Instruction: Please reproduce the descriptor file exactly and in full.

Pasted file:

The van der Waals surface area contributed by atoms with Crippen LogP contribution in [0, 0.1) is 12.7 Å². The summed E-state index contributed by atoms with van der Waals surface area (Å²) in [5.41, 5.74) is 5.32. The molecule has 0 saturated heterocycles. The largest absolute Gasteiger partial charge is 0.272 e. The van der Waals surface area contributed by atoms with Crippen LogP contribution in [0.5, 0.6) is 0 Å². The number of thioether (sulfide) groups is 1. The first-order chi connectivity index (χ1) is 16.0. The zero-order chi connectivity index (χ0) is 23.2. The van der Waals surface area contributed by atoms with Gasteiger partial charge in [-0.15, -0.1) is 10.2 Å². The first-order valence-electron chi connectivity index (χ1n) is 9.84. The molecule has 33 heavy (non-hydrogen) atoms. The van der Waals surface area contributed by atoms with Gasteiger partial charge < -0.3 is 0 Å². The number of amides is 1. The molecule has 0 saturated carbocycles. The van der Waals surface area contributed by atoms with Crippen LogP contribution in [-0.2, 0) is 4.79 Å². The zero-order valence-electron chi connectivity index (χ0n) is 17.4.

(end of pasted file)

The van der Waals surface area contributed by atoms with Crippen LogP contribution in [0, 0.1) is 12.7 Å². The summed E-state index contributed by atoms with van der Waals surface area (Å²) in [5.41, 5.74) is 5.32. The molecule has 0 saturated heterocycles. The largest absolute Gasteiger partial charge is 0.272 e. The van der Waals surface area contributed by atoms with Crippen LogP contribution in [0.5, 0.6) is 0 Å². The number of thioether (sulfide) groups is 1. The first-order chi connectivity index (χ1) is 16.0. The zero-order chi connectivity index (χ0) is 23.2. The van der Waals surface area contributed by atoms with Gasteiger partial charge in [-0.15, -0.1) is 10.2 Å². The first-order valence-electron chi connectivity index (χ1n) is 9.84. The molecule has 33 heavy (non-hydrogen) atoms. The van der Waals surface area contributed by atoms with Gasteiger partial charge < -0.3 is 0 Å². The number of amides is 1. The molecule has 0 saturated carbocycles. The van der Waals surface area contributed by atoms with Crippen LogP contribution in [-0.2, 0) is 4.79 Å². The zero-order valence-electron chi connectivity index (χ0n) is 17.4.